So, we discussed what shadow is, and how our triggers are an invitation to explore ourselves. But how do we actually do that?
Going back to the story you read in the previous segment about me being unable to hold space for my crying partner, I am going to walk you through the connections I made around it.
Sitting with the trigger, I felt:
Tense in my body
A need to compare her lack of toughness to my ability to be tough
Embarrassed for her
Thoughts of “my dad would never approve of this.”
From here, I asked myself:
When else have I felt this way?
Any time someone seemed to weak or emotional
When was the first time I experienced this sort of situation?
When I was young and I was crying
What was the response when I would cry?
I remember my mom responding pretty well when I would cry, in particular when I was young. My dad always responded with “quit your crying” or “suck it up.”
What was our general family dynamic around emotion?
My parents were not emotional and did not express authentic emotions. My dad was very repressed, and my mom would vacillate between repression and overly emotional (leaking emotions but inauthentic expression).
How does this affect my ability to engage with my partner?
I feel angry. Why is she allowed to cry and I wasn’t?
I believe she is wrong for not realizing feelings are not supposed to be put on display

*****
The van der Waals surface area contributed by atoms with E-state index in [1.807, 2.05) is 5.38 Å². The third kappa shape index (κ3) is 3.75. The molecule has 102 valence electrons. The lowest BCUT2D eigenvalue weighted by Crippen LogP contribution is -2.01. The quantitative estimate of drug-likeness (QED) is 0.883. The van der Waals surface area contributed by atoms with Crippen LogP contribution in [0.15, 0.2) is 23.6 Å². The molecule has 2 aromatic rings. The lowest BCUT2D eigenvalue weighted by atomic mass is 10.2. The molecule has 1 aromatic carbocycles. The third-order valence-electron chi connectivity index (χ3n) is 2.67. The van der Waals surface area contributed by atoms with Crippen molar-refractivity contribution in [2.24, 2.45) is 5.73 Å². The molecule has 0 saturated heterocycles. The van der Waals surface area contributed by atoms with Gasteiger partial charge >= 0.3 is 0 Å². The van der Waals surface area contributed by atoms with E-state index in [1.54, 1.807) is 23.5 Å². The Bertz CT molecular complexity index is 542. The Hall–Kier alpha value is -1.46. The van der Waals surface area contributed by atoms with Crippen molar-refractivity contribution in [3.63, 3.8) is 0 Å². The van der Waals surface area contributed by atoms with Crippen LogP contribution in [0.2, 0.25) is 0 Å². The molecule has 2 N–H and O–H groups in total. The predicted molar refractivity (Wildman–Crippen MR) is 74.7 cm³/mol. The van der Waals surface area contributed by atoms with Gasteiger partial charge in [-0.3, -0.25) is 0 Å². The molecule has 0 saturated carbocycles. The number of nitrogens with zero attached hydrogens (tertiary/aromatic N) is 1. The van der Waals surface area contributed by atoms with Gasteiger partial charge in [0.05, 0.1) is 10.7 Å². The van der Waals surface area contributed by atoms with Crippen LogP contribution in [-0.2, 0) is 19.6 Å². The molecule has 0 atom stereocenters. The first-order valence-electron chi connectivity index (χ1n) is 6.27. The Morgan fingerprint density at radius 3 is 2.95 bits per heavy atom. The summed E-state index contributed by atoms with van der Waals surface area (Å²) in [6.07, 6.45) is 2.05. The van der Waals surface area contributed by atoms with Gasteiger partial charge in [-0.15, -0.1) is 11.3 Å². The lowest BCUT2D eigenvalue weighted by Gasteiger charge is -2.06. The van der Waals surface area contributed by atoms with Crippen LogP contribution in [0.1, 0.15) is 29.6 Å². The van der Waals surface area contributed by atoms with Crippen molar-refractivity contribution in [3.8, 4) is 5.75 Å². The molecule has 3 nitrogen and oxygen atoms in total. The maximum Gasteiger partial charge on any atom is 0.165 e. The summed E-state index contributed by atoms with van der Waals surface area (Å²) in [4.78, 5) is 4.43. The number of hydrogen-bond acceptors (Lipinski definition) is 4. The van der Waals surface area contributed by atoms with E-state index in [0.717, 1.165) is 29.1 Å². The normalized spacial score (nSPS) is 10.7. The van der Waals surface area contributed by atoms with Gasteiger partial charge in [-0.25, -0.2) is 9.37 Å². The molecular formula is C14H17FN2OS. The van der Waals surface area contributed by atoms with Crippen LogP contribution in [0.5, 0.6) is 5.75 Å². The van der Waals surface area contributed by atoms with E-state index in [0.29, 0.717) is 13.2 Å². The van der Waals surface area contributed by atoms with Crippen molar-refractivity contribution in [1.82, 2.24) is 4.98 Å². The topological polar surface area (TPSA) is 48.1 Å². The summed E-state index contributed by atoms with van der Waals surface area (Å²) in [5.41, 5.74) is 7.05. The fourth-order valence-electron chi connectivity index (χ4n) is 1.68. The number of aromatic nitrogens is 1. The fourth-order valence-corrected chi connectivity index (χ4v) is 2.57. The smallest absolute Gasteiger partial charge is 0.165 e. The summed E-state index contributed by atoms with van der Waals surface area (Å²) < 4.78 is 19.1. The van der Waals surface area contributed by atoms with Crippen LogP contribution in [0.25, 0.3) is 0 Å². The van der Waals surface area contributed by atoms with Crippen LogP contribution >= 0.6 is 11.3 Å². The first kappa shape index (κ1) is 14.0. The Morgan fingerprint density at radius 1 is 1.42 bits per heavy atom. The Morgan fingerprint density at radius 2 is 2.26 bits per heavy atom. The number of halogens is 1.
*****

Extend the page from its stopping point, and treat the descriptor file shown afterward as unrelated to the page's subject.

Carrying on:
Then I enter into a dialogue in my head with her…
Me: Why do you let yourself cry?
Her: I can’t stop it
Me: But don’t you think it makes you look too emotional?
Her: No, I have feelings and think I should express them
Me: Don’t you have any pride?
Her: Yes, but I don’t see why it would affect me sharing my feelings
Me: Don’t you want to be tough?
Her: I am, but I don’t have to be all the time.
Then I replace myself with her and say:
I can let myself cry
I have feelings and should be able to express them
I can be tough and also have feelings
Inquiry is simply asking ourselves questions. We begin with whatever we know, the reaction or disturbance, and begin following that thread in earnest curiosity. If we sense we are attached to being "right" we wait until we can separate from that. The point of inquiry is find where we can be better, take responsibility for it and work to embody those connections.
For many people, they have been raised with a strong disconnect from their emotions. For these people, it is essential that inquiry and body dialogue are consistent and primary tools. When we are repressed, our feelings still must go somewhere. And if they are not going out, what are they doing? Many people will experience somatic repression, which is pushing the feelings deep into the body. Other people may let their feelings out in an inauthentic way. If we struggle with certain emotions, we will express them via a secondary, inauthentic emotion. For example - if you have a hard time accessing anger, you may channel that emotion into sadness. Most often, this sadness will last a long time because it is not the expression that is needed. Inquiry is a cornerstone of shadow work, but is imperative for people who have been taught to repress.
Questions that can begin an inquiry practice...
When else have I felt this way?
When was the first time I felt this way?
How did my family handle these situations?
Where do I feel this in my body?
What color is this feeling?
If the feeling was a movement, what movement would it be?
When I sit with the feeling, do I get any images?
Are there any memories I associate with this feeling?
What beliefs live inside this feeling?